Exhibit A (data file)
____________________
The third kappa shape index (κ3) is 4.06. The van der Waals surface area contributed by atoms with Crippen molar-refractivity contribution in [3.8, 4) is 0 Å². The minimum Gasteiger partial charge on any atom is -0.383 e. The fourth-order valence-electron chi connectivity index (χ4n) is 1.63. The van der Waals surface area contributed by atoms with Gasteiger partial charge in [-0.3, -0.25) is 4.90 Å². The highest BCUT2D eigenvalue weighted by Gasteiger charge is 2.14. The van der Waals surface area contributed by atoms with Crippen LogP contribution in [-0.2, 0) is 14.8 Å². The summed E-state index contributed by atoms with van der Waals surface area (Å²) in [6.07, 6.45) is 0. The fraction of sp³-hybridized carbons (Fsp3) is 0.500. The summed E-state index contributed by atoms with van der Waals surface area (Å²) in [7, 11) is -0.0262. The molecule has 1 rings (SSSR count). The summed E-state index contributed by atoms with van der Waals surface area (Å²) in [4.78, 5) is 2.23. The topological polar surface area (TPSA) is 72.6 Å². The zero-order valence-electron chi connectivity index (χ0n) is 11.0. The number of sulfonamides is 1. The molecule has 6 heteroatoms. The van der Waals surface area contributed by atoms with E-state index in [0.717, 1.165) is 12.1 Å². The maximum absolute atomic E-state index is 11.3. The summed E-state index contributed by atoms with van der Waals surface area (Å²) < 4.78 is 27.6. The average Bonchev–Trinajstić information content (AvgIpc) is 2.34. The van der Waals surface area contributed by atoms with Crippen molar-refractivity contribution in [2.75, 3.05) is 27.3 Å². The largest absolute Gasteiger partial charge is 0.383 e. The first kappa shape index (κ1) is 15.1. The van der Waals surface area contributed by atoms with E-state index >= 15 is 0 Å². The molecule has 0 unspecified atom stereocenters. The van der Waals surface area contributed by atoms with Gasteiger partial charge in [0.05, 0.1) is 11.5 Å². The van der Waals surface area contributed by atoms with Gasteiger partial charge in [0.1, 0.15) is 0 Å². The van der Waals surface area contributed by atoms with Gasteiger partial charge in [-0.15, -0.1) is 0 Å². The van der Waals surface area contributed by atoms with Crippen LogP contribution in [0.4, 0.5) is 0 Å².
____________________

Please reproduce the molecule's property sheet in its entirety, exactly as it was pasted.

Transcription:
The third kappa shape index (κ3) is 4.06. The van der Waals surface area contributed by atoms with Crippen molar-refractivity contribution in [3.8, 4) is 0 Å². The minimum Gasteiger partial charge on any atom is -0.383 e. The fourth-order valence-electron chi connectivity index (χ4n) is 1.63. The van der Waals surface area contributed by atoms with Gasteiger partial charge in [-0.3, -0.25) is 4.90 Å². The highest BCUT2D eigenvalue weighted by Gasteiger charge is 2.14. The van der Waals surface area contributed by atoms with Crippen LogP contribution in [-0.2, 0) is 14.8 Å². The summed E-state index contributed by atoms with van der Waals surface area (Å²) in [6.07, 6.45) is 0. The fraction of sp³-hybridized carbons (Fsp3) is 0.500. The summed E-state index contributed by atoms with van der Waals surface area (Å²) in [7, 11) is -0.0262. The molecule has 1 rings (SSSR count). The summed E-state index contributed by atoms with van der Waals surface area (Å²) in [4.78, 5) is 2.23. The topological polar surface area (TPSA) is 72.6 Å². The zero-order valence-electron chi connectivity index (χ0n) is 11.0. The number of sulfonamides is 1. The molecule has 6 heteroatoms. The van der Waals surface area contributed by atoms with E-state index in [0.717, 1.165) is 12.1 Å². The maximum absolute atomic E-state index is 11.3. The summed E-state index contributed by atoms with van der Waals surface area (Å²) < 4.78 is 27.6. The average Bonchev–Trinajstić information content (AvgIpc) is 2.34. The van der Waals surface area contributed by atoms with Crippen molar-refractivity contribution in [2.75, 3.05) is 27.3 Å². The largest absolute Gasteiger partial charge is 0.383 e. The first kappa shape index (κ1) is 15.1. The van der Waals surface area contributed by atoms with E-state index >= 15 is 0 Å². The molecule has 0 unspecified atom stereocenters. The van der Waals surface area contributed by atoms with Gasteiger partial charge in [0.05, 0.1) is 11.5 Å². The van der Waals surface area contributed by atoms with Gasteiger partial charge in [0.1, 0.15) is 0 Å². The van der Waals surface area contributed by atoms with Gasteiger partial charge in [-0.15, -0.1) is 0 Å². The van der Waals surface area contributed by atoms with Crippen LogP contribution in [0.4, 0.5) is 0 Å².